The Sabbath was in integral part of the Mosaic Law and it was the possession of that law which distinguished Israel from all the other people of this earth.  The Sabbath was a sign, which identified Israel as God’s covenant nation.


                        Israel was Commanded to Keep the Sabbath Holy and to Cease from Labor.


“Remember the Sabbath day be keeping it holy.  Six days you shall labor and do all your work, but the seventh day is a Sabbath to the LORD your God.  On it you shall not do any work, neither you, nor your son or daughter, nor your manservant or maidservant, nor your animals, nor the alien within your gates.  For in six days the LORD made the heavens and the earth, the sea, and all that is in them, but he rested on the seventh day.  Therefore the LORD blessed the Sabbath day and made it holy” (Exo. 20:8-11).


Israel was “to remember” the Sabbath and not forget it.  They were to keep the Sabbath holy in that they were to separate this day unto the Lord God.  Israel was to rest from all physical labor on the Sabbath, and it was apparently a day when public worship was carried out at the temple and later the synagogue.  The ceasing from labor was based upon the creation ordinance of Genesis 2:1-3.


Israel Worshiped Their God on the Sabbath.


“There are six days when you may work, but the seventh day is a Sabbath of rest, a day of sacred assembly.  You are not to do any work; wherever you live, it is a Sabbath to the LORD” (Lev. 23:3).


While Israel did go to the temple or the synagogue, the primary worship was at home with the family.  The Sabbath was a day on which God expected families to enjoy a leisure time and to contemplate their relationship with God.  The object of cessation from labor and coming together as families was to give man an opportunity to engage in such meaningful spiritual exercises as would quicken the soul and strengthen the spiritual life.  This is apparently what the Lord meant when He said the Sabbath was made for man.


“Then he said to them, ‘The Sabbath was made for man, not man for the Sabbath’” (Mk. 2:27).


Man was not made to be a slave to the Sabbath, but the Sabbath was made to benefit man.


                        Israel was to be Blessed for Keeping the Sabbath.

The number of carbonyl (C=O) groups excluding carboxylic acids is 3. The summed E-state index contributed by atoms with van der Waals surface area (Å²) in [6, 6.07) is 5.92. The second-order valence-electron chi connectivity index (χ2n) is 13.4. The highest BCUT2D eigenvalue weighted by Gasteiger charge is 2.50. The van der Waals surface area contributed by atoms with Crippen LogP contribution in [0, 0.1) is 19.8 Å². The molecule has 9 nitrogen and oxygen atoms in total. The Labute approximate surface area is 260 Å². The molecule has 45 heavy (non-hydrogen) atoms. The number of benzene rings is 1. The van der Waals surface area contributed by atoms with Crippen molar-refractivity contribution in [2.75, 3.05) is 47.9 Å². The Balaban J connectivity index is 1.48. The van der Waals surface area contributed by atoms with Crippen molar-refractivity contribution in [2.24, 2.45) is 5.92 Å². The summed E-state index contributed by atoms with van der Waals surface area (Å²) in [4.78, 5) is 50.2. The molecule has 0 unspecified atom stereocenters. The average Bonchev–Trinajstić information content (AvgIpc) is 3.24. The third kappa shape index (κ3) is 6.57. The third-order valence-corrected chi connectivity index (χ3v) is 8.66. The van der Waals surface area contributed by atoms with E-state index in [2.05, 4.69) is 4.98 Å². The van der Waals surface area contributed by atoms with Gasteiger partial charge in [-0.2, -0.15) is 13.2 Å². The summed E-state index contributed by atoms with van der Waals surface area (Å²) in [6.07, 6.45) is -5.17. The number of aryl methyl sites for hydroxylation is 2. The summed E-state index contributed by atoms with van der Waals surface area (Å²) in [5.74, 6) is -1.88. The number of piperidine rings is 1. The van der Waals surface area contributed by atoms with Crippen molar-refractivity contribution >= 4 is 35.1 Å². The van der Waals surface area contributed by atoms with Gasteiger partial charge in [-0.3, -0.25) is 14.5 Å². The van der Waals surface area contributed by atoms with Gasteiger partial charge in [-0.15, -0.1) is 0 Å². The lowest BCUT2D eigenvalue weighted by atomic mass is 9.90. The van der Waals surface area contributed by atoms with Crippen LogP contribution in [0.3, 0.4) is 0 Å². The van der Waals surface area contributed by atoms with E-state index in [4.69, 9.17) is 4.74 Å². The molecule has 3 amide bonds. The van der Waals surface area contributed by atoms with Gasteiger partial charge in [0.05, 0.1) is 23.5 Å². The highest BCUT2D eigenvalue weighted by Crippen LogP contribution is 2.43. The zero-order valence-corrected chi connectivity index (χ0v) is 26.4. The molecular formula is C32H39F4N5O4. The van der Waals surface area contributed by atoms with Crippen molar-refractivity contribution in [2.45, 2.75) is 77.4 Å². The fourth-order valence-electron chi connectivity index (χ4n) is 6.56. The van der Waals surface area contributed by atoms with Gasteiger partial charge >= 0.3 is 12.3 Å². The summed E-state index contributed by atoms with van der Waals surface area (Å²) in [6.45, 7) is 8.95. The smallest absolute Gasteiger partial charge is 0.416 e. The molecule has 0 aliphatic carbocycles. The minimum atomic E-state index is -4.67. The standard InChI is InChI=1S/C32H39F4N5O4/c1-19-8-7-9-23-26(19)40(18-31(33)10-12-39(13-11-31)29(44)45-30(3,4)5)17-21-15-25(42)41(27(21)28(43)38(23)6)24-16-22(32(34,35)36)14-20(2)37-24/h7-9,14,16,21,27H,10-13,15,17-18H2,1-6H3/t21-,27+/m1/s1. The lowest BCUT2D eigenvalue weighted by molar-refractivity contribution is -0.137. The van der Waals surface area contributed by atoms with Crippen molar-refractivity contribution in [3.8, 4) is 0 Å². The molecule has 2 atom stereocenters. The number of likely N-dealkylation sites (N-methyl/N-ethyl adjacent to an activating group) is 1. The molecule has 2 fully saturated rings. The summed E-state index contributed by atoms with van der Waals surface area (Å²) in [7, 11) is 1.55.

If you keep your feet from breaking the Sabbath and from doing as you please on my holy day, if you call the Sabbath a delight  . . .” (Isa. 58:13-14).


The keeping of the Sabbath was to be a delight and honorable to the Lord, and for keeping the Sabbath God would bless individual Israelites and the nation as a whole.  In Israel there was great blessings for those who kept the Sabbath and severe penalties for those who did not.  There was even death for those who did not repent of their sin of breaking the Sabbath.  Jews were allowed to do works of piety, necessity and mercy on the Sabbath.  Piety had to do with work connected with worship in the sanctuary by the priests (Matt. 12:5).  Necessity had to do with works necessary for existence beyond the regular law (Matt. 12:2-4).  Mercy had to do with special acts of kindness (Matt. 12:3-4).




                        Christ Kept the Sabbath.  Jesus Christ was a Jew and lived and died under the Mosaic Law.  Christ kept the Sabbath and all the rule of the Law perfectly to the letter.  Jesus Christ was a Sabbath keeper. However, He had a right understanding of the Mosaic Law.  By the time Christ came into the world, the Jews had hundreds of years of religious tradition behind them.  Their legalistic traditions were man-made rules and not part of the Mosaic Law at all.  There were at least five hundred of those legalistic traditions in relation to the Sabbath.  For instance, the Old Testament says a Jew could not carry a heavy load on the Sabbath or take a trip.  The Jewish legalist said if a person had too many nails in his shoe he was carrying an excessive load and was a Sabbath breaker. 


Another example of the ridiculous rule was a person could only travel a certain distance in his own house on the Sabbath and even the number of steps a person could take were limited.  The Lord Jesus opposed these traditions, which men added to the Law, but our Lord Himself kept the Sabbath.  One of the frequent charges brought against the Lord Jesus by the Pharisees was that He was a Sabbath breaker.  This charge was leveled against Him because He healed people on the Sabbath (act of mercy) and shucked corn on the Sabbath to feed His disciples (act of necessity).


                        Christ Fulfilled the Sabbath.  Christ came not to abolish the Mosaic Law but to fulfill it.


“Do not think that I have come to abolish the Law or he Prophets; I have not come to abolish them but to fulfill them.  I tell you the truth, until heaven and earth disappear, not the smallest letter, not the least stroke of a pen, will by any means disappear from the Law until everything is accomplished.  Anyone who breaks one of the least of these commandments and teaches others to do the same will be called least in the kingdom of heaven, but whoever practices and teaches these commands will be called great in the kingdom of heaven” (Matt. 5:17-18).


He kept the Law perfectly and He fulfilled all the types and shadows of the ceremonial aspects of the Law.  The moral law is embodied in the Ten Commandments and the moral law is binding in every age.  This includes the command to keep the Sabbath holy.  However, there were many ceremonial aspects of the Sabbath, which were types and shadows and were fulfilled in Christ’s death.